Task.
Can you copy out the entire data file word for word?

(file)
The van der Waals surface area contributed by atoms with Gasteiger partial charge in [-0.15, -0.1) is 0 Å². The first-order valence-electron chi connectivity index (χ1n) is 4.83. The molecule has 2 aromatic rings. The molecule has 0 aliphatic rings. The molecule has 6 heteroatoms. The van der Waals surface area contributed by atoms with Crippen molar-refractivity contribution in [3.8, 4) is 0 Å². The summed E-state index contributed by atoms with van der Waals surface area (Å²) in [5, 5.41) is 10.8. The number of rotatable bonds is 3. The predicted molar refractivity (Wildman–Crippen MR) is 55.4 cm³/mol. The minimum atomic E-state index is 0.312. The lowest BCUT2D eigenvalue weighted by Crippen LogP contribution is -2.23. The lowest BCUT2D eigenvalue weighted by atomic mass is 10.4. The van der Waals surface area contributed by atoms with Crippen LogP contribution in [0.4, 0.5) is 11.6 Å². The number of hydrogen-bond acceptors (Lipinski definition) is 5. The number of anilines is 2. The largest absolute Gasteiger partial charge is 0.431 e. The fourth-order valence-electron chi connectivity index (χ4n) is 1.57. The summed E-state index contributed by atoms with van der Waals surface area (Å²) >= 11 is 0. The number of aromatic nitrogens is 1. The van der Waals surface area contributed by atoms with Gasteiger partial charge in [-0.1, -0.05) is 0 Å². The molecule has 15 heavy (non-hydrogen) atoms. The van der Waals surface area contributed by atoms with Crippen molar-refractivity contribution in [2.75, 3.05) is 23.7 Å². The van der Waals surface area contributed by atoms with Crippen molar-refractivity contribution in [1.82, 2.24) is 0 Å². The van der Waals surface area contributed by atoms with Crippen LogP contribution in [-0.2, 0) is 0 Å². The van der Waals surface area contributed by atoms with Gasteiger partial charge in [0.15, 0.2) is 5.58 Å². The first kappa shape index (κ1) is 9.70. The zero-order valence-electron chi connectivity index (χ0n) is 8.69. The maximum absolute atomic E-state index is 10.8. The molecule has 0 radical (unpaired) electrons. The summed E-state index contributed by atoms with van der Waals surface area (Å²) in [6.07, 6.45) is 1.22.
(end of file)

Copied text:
The van der Waals surface area contributed by atoms with Gasteiger partial charge in [-0.15, -0.1) is 0 Å². The first-order valence-electron chi connectivity index (χ1n) is 4.83. The molecule has 2 aromatic rings. The molecule has 0 aliphatic rings. The molecule has 6 heteroatoms. The van der Waals surface area contributed by atoms with Crippen molar-refractivity contribution in [3.8, 4) is 0 Å². The summed E-state index contributed by atoms with van der Waals surface area (Å²) in [5, 5.41) is 10.8. The number of rotatable bonds is 3. The predicted molar refractivity (Wildman–Crippen MR) is 55.4 cm³/mol. The minimum atomic E-state index is 0.312. The lowest BCUT2D eigenvalue weighted by Crippen LogP contribution is -2.23. The lowest BCUT2D eigenvalue weighted by atomic mass is 10.4. The van der Waals surface area contributed by atoms with Crippen LogP contribution in [0.4, 0.5) is 11.6 Å². The number of hydrogen-bond acceptors (Lipinski definition) is 5. The number of anilines is 2. The largest absolute Gasteiger partial charge is 0.431 e. The fourth-order valence-electron chi connectivity index (χ4n) is 1.57. The summed E-state index contributed by atoms with van der Waals surface area (Å²) >= 11 is 0. The number of aromatic nitrogens is 1. The van der Waals surface area contributed by atoms with Gasteiger partial charge in [-0.1, -0.05) is 0 Å². The molecule has 15 heavy (non-hydrogen) atoms. The van der Waals surface area contributed by atoms with Crippen molar-refractivity contribution in [2.75, 3.05) is 23.7 Å². The van der Waals surface area contributed by atoms with Crippen molar-refractivity contribution in [1.82, 2.24) is 0 Å². The van der Waals surface area contributed by atoms with Crippen LogP contribution in [-0.2, 0) is 0 Å². The van der Waals surface area contributed by atoms with Gasteiger partial charge in [0.15, 0.2) is 5.58 Å². The first kappa shape index (κ1) is 9.70. The zero-order valence-electron chi connectivity index (χ0n) is 8.69. The maximum absolute atomic E-state index is 10.8. The molecule has 0 radical (unpaired) electrons. The summed E-state index contributed by atoms with van der Waals surface area (Å²) in [6.07, 6.45) is 1.22.